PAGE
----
The irony of this in the bricks-and-mortar Summerhill is that the great majority of the staff at the school are neither married nor have children. It is the home of a disproportionate number of bachelors and spinsters. It is hard to work at the school if you have a family. This means that the glassy-eyed enthusiasts handing out platitudes about parenting and the freedom of the child have no real-life experience of being parents. In the six years I was there only two of the dozen or so houseparents I knew were parents.
This should not matter in a professional environment and only really made a difference when parents felt their concerns were not being taken into account. The fact that Zoe, the Principal, had four children who all went through Summerhill helped although a parent once said to me, “Yes, but she didn’t send her children away, did she? Does she know what that is like?”
The message, however, is fairly stark: Summerhill school is not about the parents; it is about the children. That is ashes to many parents.
Ted put his faith in Summerhill as a young parent and found the strands of his life leading in a direction that he had not predicted. He lost his sense of certainty as he went through the phases of his life and saw his children growing up and moving away from him, just as he grew up and moved away from his parents. He lost his faith in a seismic change in the world. Now he and Joan are grandparents they look on these things with a detachment that comes with age. I think he would say that age does not make you wiser, but it gives you different perspectives.
Luis is a young parent and is trying to make that world for his children now. Who knows whether he will lose his faith as Ted did. He does not see a future in any kind of school. Just as our guest blogger Robert wrote about his decision to unschool himself after reading Holt and Neill, Luis is proposing a radical experiment for his own children. Schools- any kind of school- are wrong for him and his group of parents as they turn away from the system and make their own way.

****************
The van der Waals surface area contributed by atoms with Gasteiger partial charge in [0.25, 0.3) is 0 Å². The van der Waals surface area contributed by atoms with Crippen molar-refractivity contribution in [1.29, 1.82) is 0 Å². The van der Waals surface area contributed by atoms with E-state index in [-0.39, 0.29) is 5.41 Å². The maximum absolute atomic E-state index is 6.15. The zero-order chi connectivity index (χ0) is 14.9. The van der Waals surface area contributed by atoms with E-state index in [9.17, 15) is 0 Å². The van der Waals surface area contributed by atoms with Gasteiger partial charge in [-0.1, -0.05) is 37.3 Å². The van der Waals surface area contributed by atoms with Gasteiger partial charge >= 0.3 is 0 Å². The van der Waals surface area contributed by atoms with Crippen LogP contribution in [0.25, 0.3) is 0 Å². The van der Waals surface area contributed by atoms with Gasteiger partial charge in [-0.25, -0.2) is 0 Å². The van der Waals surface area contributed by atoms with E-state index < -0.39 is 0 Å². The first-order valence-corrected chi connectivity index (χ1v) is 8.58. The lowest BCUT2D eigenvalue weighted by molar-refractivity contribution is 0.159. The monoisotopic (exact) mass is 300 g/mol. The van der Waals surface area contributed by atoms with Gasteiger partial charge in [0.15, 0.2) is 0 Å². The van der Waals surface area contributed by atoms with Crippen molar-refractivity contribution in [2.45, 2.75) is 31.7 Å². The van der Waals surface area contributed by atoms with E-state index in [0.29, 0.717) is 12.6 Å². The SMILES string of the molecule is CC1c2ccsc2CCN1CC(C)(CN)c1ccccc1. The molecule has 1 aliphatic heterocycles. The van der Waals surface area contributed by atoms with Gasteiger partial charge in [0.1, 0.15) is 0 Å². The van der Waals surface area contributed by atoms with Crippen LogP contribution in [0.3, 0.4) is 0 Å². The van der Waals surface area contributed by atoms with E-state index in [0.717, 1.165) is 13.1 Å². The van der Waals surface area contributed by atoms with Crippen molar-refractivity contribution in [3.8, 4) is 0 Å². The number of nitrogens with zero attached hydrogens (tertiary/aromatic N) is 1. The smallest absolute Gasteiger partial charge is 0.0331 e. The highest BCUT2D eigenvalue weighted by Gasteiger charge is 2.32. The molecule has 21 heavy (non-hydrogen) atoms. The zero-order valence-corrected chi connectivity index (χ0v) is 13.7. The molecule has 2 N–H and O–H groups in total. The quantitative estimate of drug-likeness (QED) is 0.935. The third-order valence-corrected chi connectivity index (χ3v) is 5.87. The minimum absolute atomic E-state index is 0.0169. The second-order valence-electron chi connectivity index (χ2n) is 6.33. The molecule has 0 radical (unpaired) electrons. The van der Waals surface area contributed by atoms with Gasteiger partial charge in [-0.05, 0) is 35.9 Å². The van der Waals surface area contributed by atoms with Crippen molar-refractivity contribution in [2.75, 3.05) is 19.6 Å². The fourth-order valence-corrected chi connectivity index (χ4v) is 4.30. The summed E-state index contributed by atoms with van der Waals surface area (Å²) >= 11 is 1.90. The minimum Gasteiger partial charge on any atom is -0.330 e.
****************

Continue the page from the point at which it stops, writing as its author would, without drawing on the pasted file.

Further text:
Will they be able to save themselves from the turning of generations? Will they be able to create a little world where the rebellion of children against the world view of their parents does not happen? Are they creating a tribe that offers a different kind of hope for the next generation in their families? It would take someone much smarter than me to make that prediction.
And what of Summerhill parents? There are now families that have seen four generations go through the school, but not all ex-Summerhillians send their children there. Why? One obvious reason for this is that it is expensive and, although Summerhillians go on to live busy and productive lives, not all of them make enough money soon enough to be able to send their own children there. Do they try to put a bit of Summerhill into their lives anyway? How far can your conscious decisions affect the deeper patterns in your life: your own parents, your upbringing, your early experiences.
I cannot finish this post because it cannot be finished. It is a subject that needs to be returned to again and again. Democratic schools have to work for children. They also have to work for the parents of those children or they will die away. It is a delicate balance.